The diversification of Hong Kong’s tycoons away from the SAR is no bad thing as they have in some ways stultified its economic and financial development while enriching themselves. However, Hong Kong should be careful not to let a new breed of elite from mainland China fill this power vacuum.

China’s new economy entrepreneurs, such as Alibaba founder Jack Ma who agreed to buy the South China Morning Post newspaper in 2015, are lobbying to change the financial infrastructure in ways that would undermine investors’ interests. Ma has publicly called on Hong Kong to "innovate", which many commentators have interpreted as allowing dual-class shares that would allow founders to control listed companies with only a minority of the shares. While Singapore and London may be considering allowing dual class structures, Hong Kong should not engage in a race to the bottom.

The exchange also needs to guard against the excessive use of cornerstone investors in many of the Chinese IPOs that come to market — large investors brought on board before the launch of an IPO who are typically locked in for six months. 

The growing use of cornerstones is tying up liquidity in the stock exchange. That increases the chances of a rush for the exits turning into a stampede, say, if China’s deleveraging process began to spook investors.

Research by FinanceAsia also suggests that Chinese companies that have relied on Chinese cornerstone investors to get their IPOs away have performed poorly compared with those with cornerstone support from global institutions such as BlackRock or Fidelity.

Under the “One country, two systems" framework, it is clear that Hong Kong has benefited from the rapid growth in trade with China, yet has retained a degree of independence. One continuing symbol of Hong Kong's detachment is its peg to the US dollar.

FinanceAsia, which was 20 years old just last year, has watched China’s rise and continued to advocate for Hong Kong to maintain its differences. In finance this means maintaining its superior investor protection, legal framework, and corporate governance.

Another credit rating agency, Standard & Poor’s, cited this distinction when rating Hong Kong’s credit higher than China’s. But the closer the financial systems converge, the more closely the two credit ratings will converge.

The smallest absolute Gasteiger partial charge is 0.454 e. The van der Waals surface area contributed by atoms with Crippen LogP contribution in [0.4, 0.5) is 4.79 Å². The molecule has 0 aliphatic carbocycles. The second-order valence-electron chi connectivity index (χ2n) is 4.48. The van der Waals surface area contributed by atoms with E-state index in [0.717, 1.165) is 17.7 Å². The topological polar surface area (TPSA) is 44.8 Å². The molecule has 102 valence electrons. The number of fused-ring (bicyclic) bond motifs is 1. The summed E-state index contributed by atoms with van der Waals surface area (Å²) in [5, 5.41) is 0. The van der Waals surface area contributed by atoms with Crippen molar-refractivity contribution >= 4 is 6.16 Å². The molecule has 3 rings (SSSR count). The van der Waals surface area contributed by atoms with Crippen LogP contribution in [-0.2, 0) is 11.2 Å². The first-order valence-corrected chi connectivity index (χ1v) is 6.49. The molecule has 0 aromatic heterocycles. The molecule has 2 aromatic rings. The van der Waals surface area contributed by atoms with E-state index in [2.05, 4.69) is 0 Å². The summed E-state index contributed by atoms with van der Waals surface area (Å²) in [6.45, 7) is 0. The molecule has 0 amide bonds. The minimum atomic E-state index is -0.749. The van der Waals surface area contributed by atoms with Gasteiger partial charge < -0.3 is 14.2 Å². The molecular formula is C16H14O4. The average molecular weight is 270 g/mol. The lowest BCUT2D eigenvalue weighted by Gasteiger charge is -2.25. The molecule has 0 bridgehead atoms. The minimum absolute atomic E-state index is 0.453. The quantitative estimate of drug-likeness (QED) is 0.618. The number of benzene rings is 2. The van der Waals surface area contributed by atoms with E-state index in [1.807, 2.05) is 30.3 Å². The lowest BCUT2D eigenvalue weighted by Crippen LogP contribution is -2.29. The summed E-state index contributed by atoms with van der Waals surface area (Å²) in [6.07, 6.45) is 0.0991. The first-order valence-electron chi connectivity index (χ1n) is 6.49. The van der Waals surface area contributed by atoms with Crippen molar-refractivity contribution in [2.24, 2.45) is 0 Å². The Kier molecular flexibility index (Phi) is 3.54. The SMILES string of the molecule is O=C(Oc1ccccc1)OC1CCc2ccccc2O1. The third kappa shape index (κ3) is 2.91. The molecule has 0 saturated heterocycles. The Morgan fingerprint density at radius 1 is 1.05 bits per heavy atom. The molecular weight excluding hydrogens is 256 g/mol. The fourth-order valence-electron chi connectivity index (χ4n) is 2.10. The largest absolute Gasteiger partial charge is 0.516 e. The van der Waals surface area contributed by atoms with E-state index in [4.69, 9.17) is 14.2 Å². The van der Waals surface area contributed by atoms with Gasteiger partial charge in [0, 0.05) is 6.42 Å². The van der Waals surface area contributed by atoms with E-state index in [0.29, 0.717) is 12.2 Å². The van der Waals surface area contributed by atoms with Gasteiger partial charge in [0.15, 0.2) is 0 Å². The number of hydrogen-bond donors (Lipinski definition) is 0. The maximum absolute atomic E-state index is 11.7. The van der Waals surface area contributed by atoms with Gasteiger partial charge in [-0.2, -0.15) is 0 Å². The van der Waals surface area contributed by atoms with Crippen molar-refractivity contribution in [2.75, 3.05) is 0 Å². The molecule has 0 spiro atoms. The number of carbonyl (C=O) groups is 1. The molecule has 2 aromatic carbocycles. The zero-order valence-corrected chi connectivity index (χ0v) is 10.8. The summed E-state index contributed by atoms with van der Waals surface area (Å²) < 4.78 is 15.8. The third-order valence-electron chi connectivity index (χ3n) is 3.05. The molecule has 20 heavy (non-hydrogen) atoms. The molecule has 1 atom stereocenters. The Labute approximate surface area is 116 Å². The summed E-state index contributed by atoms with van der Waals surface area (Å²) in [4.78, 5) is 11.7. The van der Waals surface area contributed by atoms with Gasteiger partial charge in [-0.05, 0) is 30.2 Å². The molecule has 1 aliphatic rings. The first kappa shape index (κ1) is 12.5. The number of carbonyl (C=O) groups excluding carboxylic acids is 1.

Hong Kong has a delicate balancing act to perform and it should take heed of Moody’s warning shot as it embraces China.


About FinanceAsia Magazine

Established in 1996, FinanceAsia is the leading publisher of financial news in the Asia-Pacific region. Our combination of print and online products provide the latest news, analysis and insight into Asia’s financial markets.

Published monthly from our office in Hong Kong, FinanceAsia magazine provides our readers with the latest financial trends, interviews, features and investigative reports. The publication has a readership of key decision-makers at corporations, governments, investment and commercial banks, institutional investors, asset managers, brokers, traders and financial intermediaries.

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We look at the key data behind a topical theme in Asian finance, showcased with an array of graphs and tables.

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Our regular two-page spread with its signature artwork and in-depth analysis examines the equity, debt or M&A deal that we feel has had the biggest impact on the Asian capital markets that month.

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People on the Move
Here we summarise the key hires, fires and moves at the region’s banks, highlighting at least one major move each month.

Deal Tracker
We examine the major primary markets deals of the month and comment on the quality of the debt or equity transaction and the secondary market performance.